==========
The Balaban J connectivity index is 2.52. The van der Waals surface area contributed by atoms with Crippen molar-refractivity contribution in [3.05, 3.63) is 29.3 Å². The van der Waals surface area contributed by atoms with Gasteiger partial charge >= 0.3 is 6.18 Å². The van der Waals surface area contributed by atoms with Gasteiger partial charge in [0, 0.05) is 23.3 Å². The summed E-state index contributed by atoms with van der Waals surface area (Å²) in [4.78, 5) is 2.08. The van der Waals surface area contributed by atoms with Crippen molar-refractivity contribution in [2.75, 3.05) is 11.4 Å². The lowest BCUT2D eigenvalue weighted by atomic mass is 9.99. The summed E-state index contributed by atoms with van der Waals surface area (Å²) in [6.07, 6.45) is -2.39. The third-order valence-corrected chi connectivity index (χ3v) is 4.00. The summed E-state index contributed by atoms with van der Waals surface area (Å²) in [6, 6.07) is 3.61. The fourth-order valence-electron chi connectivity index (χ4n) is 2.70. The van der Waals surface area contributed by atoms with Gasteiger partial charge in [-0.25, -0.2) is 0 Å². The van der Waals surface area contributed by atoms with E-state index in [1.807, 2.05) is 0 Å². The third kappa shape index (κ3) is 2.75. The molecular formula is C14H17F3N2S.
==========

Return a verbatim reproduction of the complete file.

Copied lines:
The Balaban J connectivity index is 2.52. The van der Waals surface area contributed by atoms with Crippen molar-refractivity contribution in [3.05, 3.63) is 29.3 Å². The van der Waals surface area contributed by atoms with Gasteiger partial charge >= 0.3 is 6.18 Å². The van der Waals surface area contributed by atoms with Gasteiger partial charge in [0, 0.05) is 23.3 Å². The summed E-state index contributed by atoms with van der Waals surface area (Å²) in [4.78, 5) is 2.08. The van der Waals surface area contributed by atoms with Crippen molar-refractivity contribution in [2.75, 3.05) is 11.4 Å². The lowest BCUT2D eigenvalue weighted by atomic mass is 9.99. The summed E-state index contributed by atoms with van der Waals surface area (Å²) in [6.07, 6.45) is -2.39. The third-order valence-corrected chi connectivity index (χ3v) is 4.00. The summed E-state index contributed by atoms with van der Waals surface area (Å²) in [6, 6.07) is 3.61. The fourth-order valence-electron chi connectivity index (χ4n) is 2.70. The van der Waals surface area contributed by atoms with Gasteiger partial charge in [-0.25, -0.2) is 0 Å². The van der Waals surface area contributed by atoms with E-state index in [1.807, 2.05) is 0 Å². The third kappa shape index (κ3) is 2.75. The molecular formula is C14H17F3N2S.